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Cloning is the process of generating a genetically identical copy of a cell or an organism. Cloning happens all the time in nature—for example in prokaryotic organisms (organisms which lack a cell nucleus), such as bacteria and yeasts, create genetically identical duplicates of themselves using binary fission or budding. Here a cell replicates itself asexually without any genetic alteration or recombination. Natural clones, also known as identical twins, occur in humans and other mammals. These twins are produced when a fertilized egg splits, creating two or more embryos that carry almost identical DNA. Identical twins have nearly the same genetic makeup as each other, but they are genetically different from either parent.

Dolly the Sheep[edit | edit source]

Dolly the Sheep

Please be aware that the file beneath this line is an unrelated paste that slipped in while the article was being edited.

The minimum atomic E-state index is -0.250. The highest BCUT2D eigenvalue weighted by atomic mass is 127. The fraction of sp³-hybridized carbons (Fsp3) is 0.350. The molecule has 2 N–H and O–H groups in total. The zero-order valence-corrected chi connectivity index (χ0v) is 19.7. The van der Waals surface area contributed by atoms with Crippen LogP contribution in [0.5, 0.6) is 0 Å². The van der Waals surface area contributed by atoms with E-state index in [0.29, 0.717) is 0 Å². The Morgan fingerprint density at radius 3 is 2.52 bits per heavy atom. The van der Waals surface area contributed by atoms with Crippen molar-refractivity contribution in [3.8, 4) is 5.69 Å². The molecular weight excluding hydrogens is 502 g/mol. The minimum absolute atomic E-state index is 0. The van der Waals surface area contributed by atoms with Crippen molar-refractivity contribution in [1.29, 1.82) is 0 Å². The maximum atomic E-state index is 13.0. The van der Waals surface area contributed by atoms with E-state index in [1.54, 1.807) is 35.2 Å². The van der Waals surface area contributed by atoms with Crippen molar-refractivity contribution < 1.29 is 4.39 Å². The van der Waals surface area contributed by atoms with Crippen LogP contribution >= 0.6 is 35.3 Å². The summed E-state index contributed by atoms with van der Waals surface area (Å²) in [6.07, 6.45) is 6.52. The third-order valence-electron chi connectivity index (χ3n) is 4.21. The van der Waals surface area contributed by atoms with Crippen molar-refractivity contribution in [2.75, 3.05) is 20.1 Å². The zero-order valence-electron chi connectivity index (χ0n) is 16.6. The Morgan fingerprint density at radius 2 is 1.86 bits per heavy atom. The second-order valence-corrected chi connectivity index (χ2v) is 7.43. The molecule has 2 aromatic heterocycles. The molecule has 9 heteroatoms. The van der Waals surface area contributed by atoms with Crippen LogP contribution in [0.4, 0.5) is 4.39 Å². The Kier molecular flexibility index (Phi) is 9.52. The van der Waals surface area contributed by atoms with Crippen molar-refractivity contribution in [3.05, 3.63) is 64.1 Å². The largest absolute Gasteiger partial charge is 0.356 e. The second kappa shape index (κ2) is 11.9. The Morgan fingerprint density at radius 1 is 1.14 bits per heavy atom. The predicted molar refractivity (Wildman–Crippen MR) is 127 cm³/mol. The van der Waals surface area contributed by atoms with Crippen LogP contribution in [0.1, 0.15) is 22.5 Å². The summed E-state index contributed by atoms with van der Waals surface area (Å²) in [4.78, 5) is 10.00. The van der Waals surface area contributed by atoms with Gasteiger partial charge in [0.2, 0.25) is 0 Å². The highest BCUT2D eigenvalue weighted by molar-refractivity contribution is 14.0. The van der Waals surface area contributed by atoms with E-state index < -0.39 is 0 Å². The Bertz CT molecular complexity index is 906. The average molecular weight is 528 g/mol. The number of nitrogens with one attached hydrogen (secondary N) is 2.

Dolly, the sheep was the first mammal to be cloned from an adult cell. Scientists working at the Roslin Institute in Scotland produced Dolly, the only lamb born from 277 attempts. Several clones were generated before Dolly, but Dolly was the first mammal to be cloned from an adult cell. For the process of how Dolly was cloned, follow the given links.

Advantages and disadvantages of cloning[edit | edit source]

Reproductive cloning may enable researchers to make copies of animals with the potential benefits for the fields of medicine and agriculture. For instance, the Scottish researchers who cloned Dolly have cloned other sheep that have been genetically modified to produce milk that contains a human protein essential for blood clotting. The hope is that someday this protein can be purified from the milk and given to humans whose blood does not clot properly.

On the other hand reproductive cloning is a very inefficient technique as most of the cloned animal embryos cannot develop into healthy individuals. For example, Dolly was the only clone to be born live out of a total of 277 cloned embryos. For some other advantages and disadvantages of cloning follow the given link.